What is known about the computational complexity of factoring integers in general number fields? More specifically:

  1. Over the integers we represent integers via their binary expansions. What is the analogous representations of integers in general number fields?
  2. Is it known that primality over number fields is in P or BPP?
  3. What are the best known algorithms for factoring over number fields? (Do the $\exp \sqrt n$ and the (apparently) $\exp n^{1/3}$ algorithms extend from $\mathbb{Z}$?) Here, factoring refers to finding some representation of a number (represented by $n$ bits) as a product of primes.
  4. What is the complexity of finding all factorizations of an integer in a number field? Of counting how many distinct factorizations it has?
  5. Over $\mathbb{Z}$ it is known that deciding if a given number has a factor in an interval $[a,b]$ is NP-hard. Over the ring of integers in number fields, can it be the case that finding if there is a prime factor whose norm is in a certain interval is already NP-hard?
  6. Is factoring in number fields in BQP?

Remarks, motivations and updates.

Of course the fact that factorization is not unique over number fields is crucial here. The question (especially part 5) was motivated by this blog post over GLL (see this remark), and also by this earlier TCSexchange question. I presented it also over my blog where Lior Silverman presented a thorough answer.

  • $\begingroup$ can you give an example? how is factoring in fields defn different than straight integer factoring? $\endgroup$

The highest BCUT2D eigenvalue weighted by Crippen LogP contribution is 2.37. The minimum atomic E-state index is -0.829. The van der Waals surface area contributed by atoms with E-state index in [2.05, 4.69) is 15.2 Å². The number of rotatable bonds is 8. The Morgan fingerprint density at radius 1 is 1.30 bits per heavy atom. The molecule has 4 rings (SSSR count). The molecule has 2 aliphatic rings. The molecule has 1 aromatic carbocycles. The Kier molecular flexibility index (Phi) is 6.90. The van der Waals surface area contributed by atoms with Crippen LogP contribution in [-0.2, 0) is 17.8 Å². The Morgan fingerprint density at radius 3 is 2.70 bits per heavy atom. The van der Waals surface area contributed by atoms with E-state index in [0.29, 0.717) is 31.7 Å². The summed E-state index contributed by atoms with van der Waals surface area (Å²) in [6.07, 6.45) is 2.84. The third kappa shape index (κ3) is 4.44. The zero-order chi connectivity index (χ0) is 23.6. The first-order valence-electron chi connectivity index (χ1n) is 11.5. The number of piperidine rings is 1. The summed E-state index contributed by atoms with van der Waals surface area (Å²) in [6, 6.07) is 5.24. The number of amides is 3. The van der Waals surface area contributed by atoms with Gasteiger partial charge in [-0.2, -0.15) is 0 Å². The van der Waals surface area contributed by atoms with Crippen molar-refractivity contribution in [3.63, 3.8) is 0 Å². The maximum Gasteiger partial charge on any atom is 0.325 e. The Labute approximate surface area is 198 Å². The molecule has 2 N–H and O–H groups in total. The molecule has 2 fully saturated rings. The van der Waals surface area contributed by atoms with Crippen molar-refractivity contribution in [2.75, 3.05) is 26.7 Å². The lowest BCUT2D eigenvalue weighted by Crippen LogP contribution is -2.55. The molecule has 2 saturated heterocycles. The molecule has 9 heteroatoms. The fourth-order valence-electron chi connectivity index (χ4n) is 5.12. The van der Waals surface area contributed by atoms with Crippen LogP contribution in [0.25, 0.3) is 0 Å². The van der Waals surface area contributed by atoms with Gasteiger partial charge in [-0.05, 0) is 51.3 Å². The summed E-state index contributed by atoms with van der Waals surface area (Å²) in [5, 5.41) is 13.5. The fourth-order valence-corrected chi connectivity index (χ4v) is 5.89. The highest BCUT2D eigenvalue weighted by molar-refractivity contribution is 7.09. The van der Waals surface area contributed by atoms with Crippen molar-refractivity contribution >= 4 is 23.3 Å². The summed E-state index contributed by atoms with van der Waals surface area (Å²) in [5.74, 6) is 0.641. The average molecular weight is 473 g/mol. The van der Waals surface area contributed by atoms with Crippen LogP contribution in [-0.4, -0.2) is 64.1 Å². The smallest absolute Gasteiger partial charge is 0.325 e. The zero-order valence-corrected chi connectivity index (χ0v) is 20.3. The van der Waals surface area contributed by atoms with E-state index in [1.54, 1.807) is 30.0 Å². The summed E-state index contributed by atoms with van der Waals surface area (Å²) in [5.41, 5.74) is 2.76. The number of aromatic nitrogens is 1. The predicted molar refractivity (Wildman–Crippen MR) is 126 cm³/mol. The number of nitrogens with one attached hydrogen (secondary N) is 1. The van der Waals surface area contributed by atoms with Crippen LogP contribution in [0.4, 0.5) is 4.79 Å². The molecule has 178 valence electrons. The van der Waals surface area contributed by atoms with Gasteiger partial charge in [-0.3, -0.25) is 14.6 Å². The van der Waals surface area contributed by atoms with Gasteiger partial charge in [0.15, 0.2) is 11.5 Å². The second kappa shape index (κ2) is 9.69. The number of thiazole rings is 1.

– vzn
    Jan 24 '13 at 21:10
  • 2
    $\begingroup$ For (0): I guess usually a number field $\mathbb K$ is represented as $\mathbb Q[\xi]/\langle\varphi\rangle$ where $\varphi$ is an irreducible polynomial. Then, an element of $\mathbb K$ is a tuple of pairs $((n_0,d_0),(n_1,d_1),\dotsc,(n_{\delta-1},d_{\delta-1}))$ where $\delta=\deg(\varphi)$. This means that your element is $n_0/d_0+n_1\xi/d_1+\dotsb+n_{\delta-1}\xi^{\delta-1}/d_{\delta-1}$. $\endgroup$
    – Bruno
    Jan 25 '13 at 12:33
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    $\begingroup$ @Gil Have you seen this book before? springer.com/mathematics/numbers/book/978-3-540-55640-4 I don't have access to my copy at the moment (though I will again in a few days, and will check on this). I would look to see if there is anything written about factorization in (i) algebraic number fields, or (ii) Dedekind domains, with class number > 1. $\endgroup$ Jan 26 '13 at 4:26
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    $\begingroup$ @vzn: Without putting words in Gil's mouth, I'm pretty sure he means finite extensions of the rationals (exactly what you linked to). When he says "factoring in such a field", I'm pretty sure he means factoring in the ring of integers of such a field. The same wikipedia page you linked to has a section on the ring of integers in an algebraic number field. $\endgroup$ Jan 28 '13 at 16:55
  • 1
    $\begingroup$ @vzn The number-field sieve uses number fields to factor integers. $\endgroup$ Feb 1 '13 at 23:01

The following answer was originally posted as a comment on Gil's blog

(1) Let $K=\mathbb{Q}(\alpha)$ be a number field, where we assume $\alpha$ has a monic minimal polynomial $f\in\mathbb{Z}[x]$. One can then represent elements of the ring of integers $\mathcal{O}_K$ as polynomials in $\alpha$ or in terms of an integral basis -- the two are equivalent.